The Greek city states adopted coinage but habitually and shamelessly debased their coins. Said Demosthenes: “the majority of states are quite open in using silver coins diluted with copper and lead.” Only Athens, excepting its one major devaluation by Solon, maintained throughout its history the purity of its coinage, a fact which does much to explain the extension of Athenian commercial and political power over all of Greece.
Gresham’s Law in Aristophanes’ The Frogs (405 BC)
But if I am correct in discerning the life or the manners of a man, who will yet suffer for it, Cligenes the little, this ape, who now troubles us, the vilest bath-man of all, as many as are masters of soap made from adulterated soda mixed up with ashes, and of Cimolian earth, will not abide for a long time. But though he sees this, he is not for peace, lest he should one day be stripped when drunk, when walking without his cudgel.
The freedom of the city has often appeared to us to be similarly circumstanced with regard to the good and honourable citizens, as to the old coin and the new gold. For neither do we employ these at all, which are not adulterated, but the most excellent, as it appears, of all coins, and alone correctly struck, and proved by ringing every where, both among the Greeks and the barbarians, but this vile copper coin, struck but yesterday and lately with the vilest stamp; and we insult those of the citizens whom we know to be well-born, and discreet, and just, and good, and honourable men, and who have been trained in palæstras, and choruses, and music; while we use for every purpose the brazen, foreigners, and slaves, rascals, and sprung from rascals, who are the latest come; whom the city before this would not heedlessly and readily have used even as scape-goats. Yet even now, ye senseless, change your ways and again employ the good. For if you succeed, it will be creditable to you; and if you fail at all, at any rate you will seem to the wise to suffer, if you do suffer aught, from a stick which is worthy.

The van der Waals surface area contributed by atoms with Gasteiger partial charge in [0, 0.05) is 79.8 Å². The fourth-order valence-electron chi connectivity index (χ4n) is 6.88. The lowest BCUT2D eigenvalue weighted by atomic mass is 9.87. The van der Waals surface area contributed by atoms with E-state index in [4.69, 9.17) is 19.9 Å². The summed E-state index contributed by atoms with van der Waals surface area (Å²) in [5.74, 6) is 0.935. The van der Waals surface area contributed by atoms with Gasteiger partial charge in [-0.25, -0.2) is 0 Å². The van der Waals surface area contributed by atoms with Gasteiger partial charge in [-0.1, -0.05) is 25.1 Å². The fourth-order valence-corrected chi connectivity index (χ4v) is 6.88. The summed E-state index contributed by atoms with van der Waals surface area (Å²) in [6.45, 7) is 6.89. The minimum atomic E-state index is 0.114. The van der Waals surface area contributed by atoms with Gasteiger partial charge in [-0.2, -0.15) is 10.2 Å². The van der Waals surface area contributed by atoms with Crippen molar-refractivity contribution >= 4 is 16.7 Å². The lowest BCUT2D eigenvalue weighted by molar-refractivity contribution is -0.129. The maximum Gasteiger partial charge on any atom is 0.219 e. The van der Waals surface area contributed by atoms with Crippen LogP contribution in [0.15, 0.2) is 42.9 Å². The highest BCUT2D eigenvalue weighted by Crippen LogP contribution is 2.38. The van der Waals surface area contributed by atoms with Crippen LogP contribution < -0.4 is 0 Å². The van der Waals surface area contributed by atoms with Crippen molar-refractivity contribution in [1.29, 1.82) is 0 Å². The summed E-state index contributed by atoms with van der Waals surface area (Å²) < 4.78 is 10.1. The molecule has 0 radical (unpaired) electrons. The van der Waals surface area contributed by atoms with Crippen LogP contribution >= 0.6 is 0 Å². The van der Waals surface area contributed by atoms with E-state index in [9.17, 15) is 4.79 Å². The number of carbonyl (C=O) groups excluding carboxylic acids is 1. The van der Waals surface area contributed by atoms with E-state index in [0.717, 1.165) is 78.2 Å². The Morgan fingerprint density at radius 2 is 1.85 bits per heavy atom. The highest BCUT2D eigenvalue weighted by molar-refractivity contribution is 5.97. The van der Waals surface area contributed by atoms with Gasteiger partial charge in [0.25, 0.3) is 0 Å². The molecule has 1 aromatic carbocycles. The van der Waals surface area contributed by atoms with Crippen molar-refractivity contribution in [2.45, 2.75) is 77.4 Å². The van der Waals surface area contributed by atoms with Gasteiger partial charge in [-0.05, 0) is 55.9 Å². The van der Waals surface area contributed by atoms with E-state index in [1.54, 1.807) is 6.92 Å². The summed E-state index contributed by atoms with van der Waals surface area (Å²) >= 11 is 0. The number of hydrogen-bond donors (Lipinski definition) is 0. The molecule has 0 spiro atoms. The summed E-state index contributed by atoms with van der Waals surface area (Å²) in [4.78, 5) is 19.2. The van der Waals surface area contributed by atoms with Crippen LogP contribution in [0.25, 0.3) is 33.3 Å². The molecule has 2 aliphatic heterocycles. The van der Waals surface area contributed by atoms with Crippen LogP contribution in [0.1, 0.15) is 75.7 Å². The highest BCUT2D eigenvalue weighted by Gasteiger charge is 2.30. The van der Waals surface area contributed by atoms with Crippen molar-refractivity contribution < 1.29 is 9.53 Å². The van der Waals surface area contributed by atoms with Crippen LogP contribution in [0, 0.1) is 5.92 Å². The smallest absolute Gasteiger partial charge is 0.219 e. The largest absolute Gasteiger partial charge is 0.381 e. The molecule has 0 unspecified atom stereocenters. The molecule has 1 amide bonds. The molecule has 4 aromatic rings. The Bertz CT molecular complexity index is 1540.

Last modified May 18, 2017
Coins were introduced as a method of payment around the 6th or 5th century BCE. The invention of coins is still shrouded in mystery: According to Herdotous (I, 94), coins were first minted by the Lydians, while Aristotle claims that the first coins were minted by Demodike of Kyrme, the wife of King Midas of Phrygia. Numismatists consider that the first coins were minted on the Greek island of Aegina, either by the local rulers or by king Pheidon of Argos.
Aegina, Samos, and Miletus all minted coins for the Egyptians, through the Greek trading post of Naucratis in the Nile Delta. It is certain that when Lydia was conquered by the Persians in 546 BCE, coins were introduced to Persia. The Phoenicians did not mint any coins until the middle of the fifth century BCE, which quickly spread to the Carthaginians who minted coins in Sicily. The Romans only started minting coins from 326 BCE.
Coins were brought to India through the Achaemenid Empire, as well as the successor kingdoms of Alexander the Great. Especially the Indo-Greek kingdoms minted (often bilingual) coins in the 2nd century BCE. The most beautiful coins of the classical age are said to have been minted by Samudragupta (335-376 CE), who portrayed himself as both conqueror and musician.
The first coins were made of electrum, an alloy of silver and gold. It appears that many early Lydian coins were minted by merchants as tokens to be used in trade transactions. The Lydian state also minted coins, most of the coins mentioning king Alyattes of Lydia. Some Lydian coins have a so-called legend, a sort of dedication. One famous example found in Caria reads "I am the badge of Phanes" - it is still unclear who Phanes was.
In China, gold coins were first standardized during the Qin dynasty (221-207 BCE). After the fall of the Qin dynasty, the Han emperors added two other legal tenders: silver coins and "deerskin notes", a predecessor of paper currency which was a Chinese invention.